Anon. Church Elder- Distiller of Washington County Indiana.

I’ll be posting a few of these old newspaper clippings about Washington Counties distillers from time to time.  First up is this gem that talks of an elder church member who was also a distiller.  The newspaper being post temperance the tone is quite mocking and I doubt reflects an honest observation of the times he is writing of considering just how acceptable we know spirits to have been in the county up until about 1855.

The Salem Democrat

November 6, 1878

Salem Indiana

The actors who figure in this will be given assumed names and the precise locality omitted.  We do not wish to bring anyones name forward to occupy a prominent position by which their final sensibilities might be wounded.  It was not our desire to do so, we assure our readers that nothing can be farther from our intention.

Well about 1826-1827 in this county were sever distilleries, where pure corn whiskey, apple and peach brandies were made.  They were all sold cheap. In one part of the county was a deacon of a chuch who kept goods of different kinds for sale in his little store.  He also kept liquors.  Everybody then, who sold goods, kept liquors for sale, and nearly everybody drank.  If one neighbor dropped in to see another, the bottle was set out.  If the clergyman called upon his parishioner, the big bellied bottle was produced and all partook of the sparkling beverage.  House raisings, log rollings, shooting matches, militia musters and elections were all well attended by the products of the distillery.  It was fashionable then to drink as it is now for the young straddle-bug of a boy to wear long toed boots, or a frizzle headed girl to let a fellow take her by the arm in a promenade and hold her up lick a sick kitten leaning against a warm pile of bricks.  But times have changed for the better, as regards liquor, but the good Lord only knows when the present nonsense will cease and nuisance be abated.

At the time of which I write, John Doe, had a distillery and a horse power carding machine.  He was the deacon or elder of his church, and generally, a leader in religious exercises and meeting.  The gentile world reviled him and his liquor selling as being against their more sensibilities; but the Christian public generally sustained him in all.

Christians and world’s people did not scruple to take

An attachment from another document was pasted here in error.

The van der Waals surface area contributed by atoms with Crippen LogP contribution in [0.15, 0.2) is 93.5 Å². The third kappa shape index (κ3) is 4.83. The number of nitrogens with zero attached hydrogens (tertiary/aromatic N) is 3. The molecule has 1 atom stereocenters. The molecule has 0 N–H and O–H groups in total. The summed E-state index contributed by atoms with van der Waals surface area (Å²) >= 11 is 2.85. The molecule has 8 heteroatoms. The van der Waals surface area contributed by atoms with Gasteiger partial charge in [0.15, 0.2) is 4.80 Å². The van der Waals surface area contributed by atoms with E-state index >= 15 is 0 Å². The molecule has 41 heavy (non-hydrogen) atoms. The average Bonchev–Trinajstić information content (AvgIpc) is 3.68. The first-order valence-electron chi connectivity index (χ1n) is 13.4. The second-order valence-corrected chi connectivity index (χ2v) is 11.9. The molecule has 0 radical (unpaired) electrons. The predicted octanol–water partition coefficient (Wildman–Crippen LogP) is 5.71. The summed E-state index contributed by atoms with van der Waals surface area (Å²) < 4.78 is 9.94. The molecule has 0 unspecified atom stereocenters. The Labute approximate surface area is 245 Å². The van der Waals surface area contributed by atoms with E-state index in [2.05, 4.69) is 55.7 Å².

“Their wool to his mill, And their grain to his still.”

And receive a stirrup a lom Tom O’Shanter for their custom.  One evening at a revival in the deacon’s neighborhood some young fellows, noted for their scoffing and skylarking proclivities, were observed very devotedly singing the tune, and at first supposed the words of the hymn just then given out by the good deacon.  The good deacon approached them from behind, fondly indulging the hope that the young men had received, not a railroad strike, but a stroke of conviction from the spirit of the meeting, and piously intending to say something to fasten the conviction still deeper in their hearts: when he was horrified as he got near enough to distinguish the words, at hearing them singing, instead of the hymn, the following stanzas to the tune of “Old Father Grimes,”  a favorite revival tune of that day.  It was as follows:

“A house, a still, a fulling mill

This elder owned alone,

He preached the gospel to their fill

And Said good seed was sown.


His son the master clothier was,

His daughter mistress too:

And Sam the black boy in the hall

Would oftimes bid adieu! (run away)


His daughter she would skim the milk,

And water it complete,

And the rye cakes they were made so thin

They scarce was fit to eat.


I mean to make my midriff know

That rye is good enough:

But when in the oven it doth grow

It makes most powerful stuff.”


We don’t know what became of these boys.

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